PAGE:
Saturday, November 18, 2017

ONLINE COURSE: GAMSAT Essay Secrets

Are you trying to get into the medical school of your dreams? Do you need an advantage over your competitors? Have you sat the GAMSAT exam previously only to bomb out in the essay section?

Dr Robert Muller has created a GAMSAT essay writing strategy that has been devised over the last 10 years in response to the main problems that candidates face in writing the GAMSAT essays.

This course, "GAMSAT Essay Secrets" provides a detailed essay writing strategy which is completely unique, but which the GAMSAT examiners respond to VERY positively when the strategy has been mastered and used well in the exam.

The rationale for this approach is that the overwhelming majority of GAMSAT essay writers construct their essays according to the overall theme of the five statements provided in the exam (for each essay).

Instead, Dr Robert's strategy is one of responding to ONE single statement, arguing/discussing VERY directly, and using examples skilfully.

The question is: If you want to put yourself above the majority of candidates, you need to take a different approach to your essay writing. If the examiners see that 95% of candidates are writing their essays in the same way, and then along comes your essay which has taken a completely different approach, this makes them sit up and take notice. If you master the strategy presented here, this will give you a significant advantage over your competitors.

Don't forget that in addition to the online course, you also get feedback and guidance on 10 GAMSAT practice essays at no additional cost (valued at $300).

Check out the course at:

https://premiumcoaching.withcoach.com/gamsat-essay-secrets-fb8d8d53-a697-4ee7-b009-b2c0c5dde53b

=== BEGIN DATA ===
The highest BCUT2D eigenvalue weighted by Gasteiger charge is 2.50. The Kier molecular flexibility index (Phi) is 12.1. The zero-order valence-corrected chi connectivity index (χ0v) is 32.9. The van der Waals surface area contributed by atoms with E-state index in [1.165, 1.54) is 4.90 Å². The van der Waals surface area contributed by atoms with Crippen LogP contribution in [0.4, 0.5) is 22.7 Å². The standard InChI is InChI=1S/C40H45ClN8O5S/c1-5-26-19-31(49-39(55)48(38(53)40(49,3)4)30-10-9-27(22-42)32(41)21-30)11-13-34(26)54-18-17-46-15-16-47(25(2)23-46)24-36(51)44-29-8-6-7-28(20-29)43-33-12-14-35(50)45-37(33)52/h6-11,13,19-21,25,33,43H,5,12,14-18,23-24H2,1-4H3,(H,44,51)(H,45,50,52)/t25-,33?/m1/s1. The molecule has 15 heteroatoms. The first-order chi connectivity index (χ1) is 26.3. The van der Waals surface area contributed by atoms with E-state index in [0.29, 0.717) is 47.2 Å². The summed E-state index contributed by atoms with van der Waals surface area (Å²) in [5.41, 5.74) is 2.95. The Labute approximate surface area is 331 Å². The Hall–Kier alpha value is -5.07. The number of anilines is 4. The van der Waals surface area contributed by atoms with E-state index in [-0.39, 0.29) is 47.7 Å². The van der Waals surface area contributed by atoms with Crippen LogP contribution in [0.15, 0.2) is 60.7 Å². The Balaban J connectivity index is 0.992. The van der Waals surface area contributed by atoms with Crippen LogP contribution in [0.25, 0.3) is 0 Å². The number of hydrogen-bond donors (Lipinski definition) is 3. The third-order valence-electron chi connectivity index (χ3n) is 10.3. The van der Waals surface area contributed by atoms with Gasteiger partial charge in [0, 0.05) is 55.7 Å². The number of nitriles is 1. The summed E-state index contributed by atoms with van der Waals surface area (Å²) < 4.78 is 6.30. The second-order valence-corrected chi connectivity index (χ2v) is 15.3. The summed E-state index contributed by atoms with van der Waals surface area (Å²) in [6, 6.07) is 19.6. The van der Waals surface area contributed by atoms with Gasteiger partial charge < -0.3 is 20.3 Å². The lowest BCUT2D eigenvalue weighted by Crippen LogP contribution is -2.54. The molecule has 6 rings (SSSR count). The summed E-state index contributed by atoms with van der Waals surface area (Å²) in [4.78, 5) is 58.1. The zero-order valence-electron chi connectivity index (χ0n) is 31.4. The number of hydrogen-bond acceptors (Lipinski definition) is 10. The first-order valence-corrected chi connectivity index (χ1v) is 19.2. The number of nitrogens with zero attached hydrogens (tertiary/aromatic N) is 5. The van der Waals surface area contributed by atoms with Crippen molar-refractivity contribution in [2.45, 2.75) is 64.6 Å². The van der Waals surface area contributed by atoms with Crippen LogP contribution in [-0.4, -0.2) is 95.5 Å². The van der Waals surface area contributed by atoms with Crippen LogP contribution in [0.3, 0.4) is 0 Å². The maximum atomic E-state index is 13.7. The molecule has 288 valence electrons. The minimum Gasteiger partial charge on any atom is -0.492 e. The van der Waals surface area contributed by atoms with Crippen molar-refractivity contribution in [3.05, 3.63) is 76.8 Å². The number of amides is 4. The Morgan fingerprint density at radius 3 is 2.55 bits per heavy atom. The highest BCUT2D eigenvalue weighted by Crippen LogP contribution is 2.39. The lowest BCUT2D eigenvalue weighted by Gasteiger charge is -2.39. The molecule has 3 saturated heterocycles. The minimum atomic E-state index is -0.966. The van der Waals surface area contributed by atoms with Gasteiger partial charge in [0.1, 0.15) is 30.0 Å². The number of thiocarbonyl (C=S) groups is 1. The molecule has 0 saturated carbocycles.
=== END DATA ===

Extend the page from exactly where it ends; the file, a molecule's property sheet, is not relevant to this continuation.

Tuesday, November 14, 2017

The PhD: Notes to My Younger Self

As PhD students, we tend to live day-to-day while keeping in mind the potential of a future in academia. We leave little room to think about how we might frame today’s experiences when they become our past. Dr. David Whillock, who finished his doctoral research in 1986, reflects on the lessons he has learned after 30 years in Higher Education…
They say that hindsight is 20/20.  There is a lot of truth to that. As I get to the end of a long and wonderful career in higher education, there are several things I wish I had known while going through the Ph.D. process and things I wish I had known as an Assistant Professor attempting to gain a reputation and building a case for tenure. I’ll pass these along in hopes I may be able to tap into some of your concerns, frustrations, or hopes.
My best advice to those who are just entering into doctorate programs is to have a passion for and to focus on the subject for your dissertation. The first thing you need to do, I mean the first, is to find an advisor/supervisor that you identify with and will accept your premise and methods of your subject matter. You don’t want to start a program attempting to “change the mind” of your dissertation advisor. That is a long and losing battle you don’t need. Trust me, in defending your dissertation, you want to make certain your advisor is fully on board with your content, method, and findings. Then is not the time to argue a point, but to enlighten the life of the mind.